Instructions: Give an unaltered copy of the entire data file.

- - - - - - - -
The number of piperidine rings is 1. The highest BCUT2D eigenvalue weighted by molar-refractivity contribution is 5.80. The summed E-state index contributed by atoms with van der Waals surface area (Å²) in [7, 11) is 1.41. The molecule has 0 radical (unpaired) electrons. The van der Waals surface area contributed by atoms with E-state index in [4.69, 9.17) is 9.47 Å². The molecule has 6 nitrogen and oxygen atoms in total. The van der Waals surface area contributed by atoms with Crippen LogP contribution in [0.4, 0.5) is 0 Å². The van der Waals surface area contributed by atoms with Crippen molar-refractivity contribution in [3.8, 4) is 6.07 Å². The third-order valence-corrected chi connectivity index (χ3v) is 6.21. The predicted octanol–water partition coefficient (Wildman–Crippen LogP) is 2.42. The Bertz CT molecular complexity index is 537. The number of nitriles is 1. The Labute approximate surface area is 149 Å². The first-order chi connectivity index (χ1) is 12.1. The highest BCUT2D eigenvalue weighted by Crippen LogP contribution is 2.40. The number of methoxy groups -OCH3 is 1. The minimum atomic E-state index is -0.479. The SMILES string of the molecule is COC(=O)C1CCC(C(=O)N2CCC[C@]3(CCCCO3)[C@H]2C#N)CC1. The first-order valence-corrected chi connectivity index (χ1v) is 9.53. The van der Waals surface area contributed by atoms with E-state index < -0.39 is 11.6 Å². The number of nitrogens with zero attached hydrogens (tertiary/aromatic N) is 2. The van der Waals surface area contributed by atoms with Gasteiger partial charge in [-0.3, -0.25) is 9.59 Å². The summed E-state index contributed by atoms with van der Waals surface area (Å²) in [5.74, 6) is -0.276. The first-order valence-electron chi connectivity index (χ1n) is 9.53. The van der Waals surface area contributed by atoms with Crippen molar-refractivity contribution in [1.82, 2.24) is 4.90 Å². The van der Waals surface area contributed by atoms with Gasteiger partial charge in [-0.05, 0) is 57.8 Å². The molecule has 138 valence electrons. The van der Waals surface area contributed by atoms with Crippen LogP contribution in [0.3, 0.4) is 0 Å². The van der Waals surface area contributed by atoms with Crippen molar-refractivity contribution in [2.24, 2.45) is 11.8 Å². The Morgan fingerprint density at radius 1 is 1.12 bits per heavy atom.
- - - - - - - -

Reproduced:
The number of piperidine rings is 1. The highest BCUT2D eigenvalue weighted by molar-refractivity contribution is 5.80. The summed E-state index contributed by atoms with van der Waals surface area (Å²) in [7, 11) is 1.41. The molecule has 0 radical (unpaired) electrons. The van der Waals surface area contributed by atoms with E-state index in [4.69, 9.17) is 9.47 Å². The molecule has 6 nitrogen and oxygen atoms in total. The van der Waals surface area contributed by atoms with Crippen LogP contribution in [0.4, 0.5) is 0 Å². The van der Waals surface area contributed by atoms with Crippen molar-refractivity contribution in [3.8, 4) is 6.07 Å². The third-order valence-corrected chi connectivity index (χ3v) is 6.21. The predicted octanol–water partition coefficient (Wildman–Crippen LogP) is 2.42. The Bertz CT molecular complexity index is 537. The number of nitriles is 1. The Labute approximate surface area is 149 Å². The first-order chi connectivity index (χ1) is 12.1. The highest BCUT2D eigenvalue weighted by Crippen LogP contribution is 2.40. The number of methoxy groups -OCH3 is 1. The minimum atomic E-state index is -0.479. The SMILES string of the molecule is COC(=O)C1CCC(C(=O)N2CCC[C@]3(CCCCO3)[C@H]2C#N)CC1. The first-order valence-corrected chi connectivity index (χ1v) is 9.53. The van der Waals surface area contributed by atoms with E-state index < -0.39 is 11.6 Å². The number of nitrogens with zero attached hydrogens (tertiary/aromatic N) is 2. The van der Waals surface area contributed by atoms with Gasteiger partial charge in [-0.3, -0.25) is 9.59 Å². The summed E-state index contributed by atoms with van der Waals surface area (Å²) in [5.74, 6) is -0.276. The first-order valence-electron chi connectivity index (χ1n) is 9.53. The van der Waals surface area contributed by atoms with Crippen molar-refractivity contribution in [1.82, 2.24) is 4.90 Å². The van der Waals surface area contributed by atoms with Gasteiger partial charge in [-0.05, 0) is 57.8 Å². The molecule has 138 valence electrons. The van der Waals surface area contributed by atoms with Crippen LogP contribution in [0.3, 0.4) is 0 Å². The van der Waals surface area contributed by atoms with Crippen molar-refractivity contribution in [2.24, 2.45) is 11.8 Å². The Morgan fingerprint density at radius 1 is 1.12 bits per heavy atom.